Cortical electrical stimulation combined with motor rehabilitation following unilateral cortical lesions: effects on behavioral performance and brain plasticity

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Date

2005

Authors

Adkins, DeAnna Lynn

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Abstract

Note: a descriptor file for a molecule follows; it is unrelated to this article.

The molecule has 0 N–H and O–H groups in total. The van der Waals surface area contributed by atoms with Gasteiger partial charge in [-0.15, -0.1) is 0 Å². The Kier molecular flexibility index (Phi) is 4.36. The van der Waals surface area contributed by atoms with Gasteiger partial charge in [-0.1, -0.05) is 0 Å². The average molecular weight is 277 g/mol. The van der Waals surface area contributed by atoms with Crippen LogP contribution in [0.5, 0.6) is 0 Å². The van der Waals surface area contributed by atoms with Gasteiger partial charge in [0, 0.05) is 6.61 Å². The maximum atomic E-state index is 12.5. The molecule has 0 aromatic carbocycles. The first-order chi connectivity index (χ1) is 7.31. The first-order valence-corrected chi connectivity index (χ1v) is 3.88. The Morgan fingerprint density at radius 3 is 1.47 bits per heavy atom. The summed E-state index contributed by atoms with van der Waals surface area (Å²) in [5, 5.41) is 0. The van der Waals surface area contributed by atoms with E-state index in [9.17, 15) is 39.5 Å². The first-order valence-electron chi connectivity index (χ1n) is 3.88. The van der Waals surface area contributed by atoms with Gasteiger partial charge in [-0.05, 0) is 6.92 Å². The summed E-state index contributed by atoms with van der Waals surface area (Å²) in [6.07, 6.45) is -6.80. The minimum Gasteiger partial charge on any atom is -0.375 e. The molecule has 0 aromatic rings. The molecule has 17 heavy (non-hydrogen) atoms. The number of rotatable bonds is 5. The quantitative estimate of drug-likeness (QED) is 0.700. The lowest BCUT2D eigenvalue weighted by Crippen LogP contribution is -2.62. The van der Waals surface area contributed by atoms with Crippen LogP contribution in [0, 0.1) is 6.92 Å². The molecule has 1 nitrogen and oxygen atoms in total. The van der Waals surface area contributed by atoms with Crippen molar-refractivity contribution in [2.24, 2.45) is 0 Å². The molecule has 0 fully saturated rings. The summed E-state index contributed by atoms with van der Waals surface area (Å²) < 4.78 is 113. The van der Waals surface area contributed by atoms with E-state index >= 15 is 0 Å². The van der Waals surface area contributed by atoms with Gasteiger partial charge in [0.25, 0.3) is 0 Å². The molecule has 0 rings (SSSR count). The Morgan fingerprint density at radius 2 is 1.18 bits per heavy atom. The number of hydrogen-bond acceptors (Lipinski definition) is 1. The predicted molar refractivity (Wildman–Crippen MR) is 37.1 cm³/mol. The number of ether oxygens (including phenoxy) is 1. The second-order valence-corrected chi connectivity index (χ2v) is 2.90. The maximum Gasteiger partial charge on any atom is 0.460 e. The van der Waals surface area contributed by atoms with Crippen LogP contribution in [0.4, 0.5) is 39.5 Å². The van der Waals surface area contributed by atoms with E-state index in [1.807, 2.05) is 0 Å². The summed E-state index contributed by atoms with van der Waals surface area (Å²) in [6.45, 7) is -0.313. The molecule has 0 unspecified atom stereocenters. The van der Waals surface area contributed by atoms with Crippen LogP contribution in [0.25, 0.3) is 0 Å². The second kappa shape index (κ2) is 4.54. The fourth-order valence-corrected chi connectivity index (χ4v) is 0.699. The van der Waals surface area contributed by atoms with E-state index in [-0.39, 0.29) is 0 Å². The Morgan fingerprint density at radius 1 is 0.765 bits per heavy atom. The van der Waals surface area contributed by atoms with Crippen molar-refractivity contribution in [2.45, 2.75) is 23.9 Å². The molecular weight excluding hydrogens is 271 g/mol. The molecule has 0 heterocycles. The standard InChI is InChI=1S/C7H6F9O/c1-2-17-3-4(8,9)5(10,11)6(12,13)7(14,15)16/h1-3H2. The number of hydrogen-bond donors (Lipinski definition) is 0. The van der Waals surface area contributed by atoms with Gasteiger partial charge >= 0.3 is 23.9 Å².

Motor impairments are one of the most common deficits resulting from strokes in humans. Motor rehabilitation can often either accelerate and/or enhance functional recovery. Clinical data also indicates that motor cortical electrical stimulation may reduce motor impairments. Thus it seemed likely that combining cortical electric stimulation with rehabilitative training on a motor task could facilitate greater functional recovery. The general hypothesis is that cortical electrical stimulation (CS) can improve the efficacy of motor rehabilitative training and increase neuronal structural plasticity after stroke-like damage in adult animals. This was tested following ischemic SMC lesions in adult male rats using low-levels (below the level of current that elicits movement) of electrical current delivered to the surface of intact tissue adjacent to the lesion concurrent with motor rehabilitative training on a skilled reaching task. In separate studies, it was demonstrated that 50Hz bipolar or 100Hz monopolar cathodal and anodal electrical CS of peri-infarct tissue augmented forelimb functional recovery on skilled reaching tasks compared to rehabilitation alone. However, CS may be partially limited in effectiveness by the severity of post-lesion impairments. CS did not improve overall reaching successes in the single pellet retrieval task in animals with relatively severe impairments following SMC lesions, although CS did alleviate specific movement impairments related to reaching in both moderately and severely impaired groups. It was also hypothesized that cortical stimulation facilitates behavioral improvements by inducing neural structural reorganization after brain damage. It was found that CS-induced improvements in behavior coincided with structural plasticity in the cortex adjacent to the lesion. Rehabilitation combined with 50Hz stimulation increased the surface density of dendritic processes in layer V of the cortex lateral to the lesion compared to groups receiving 250Hz CS or no stimulation during rehabilitation. Cathodal 100Hz CS also enhanced neuronal density, but not neuron number, in perilesion motor cortex compared to groups receiving no stimulation during rehabilitation. Together these studies indicate that cortical electrical stimulation combined with skilled reaching can greatly enhance post-lesion behavioral recovery on skilled reaching tasks. Enhanced behavioral recovery is accompanied by neuroplasticity in cortical areas adjacent to the lesion.

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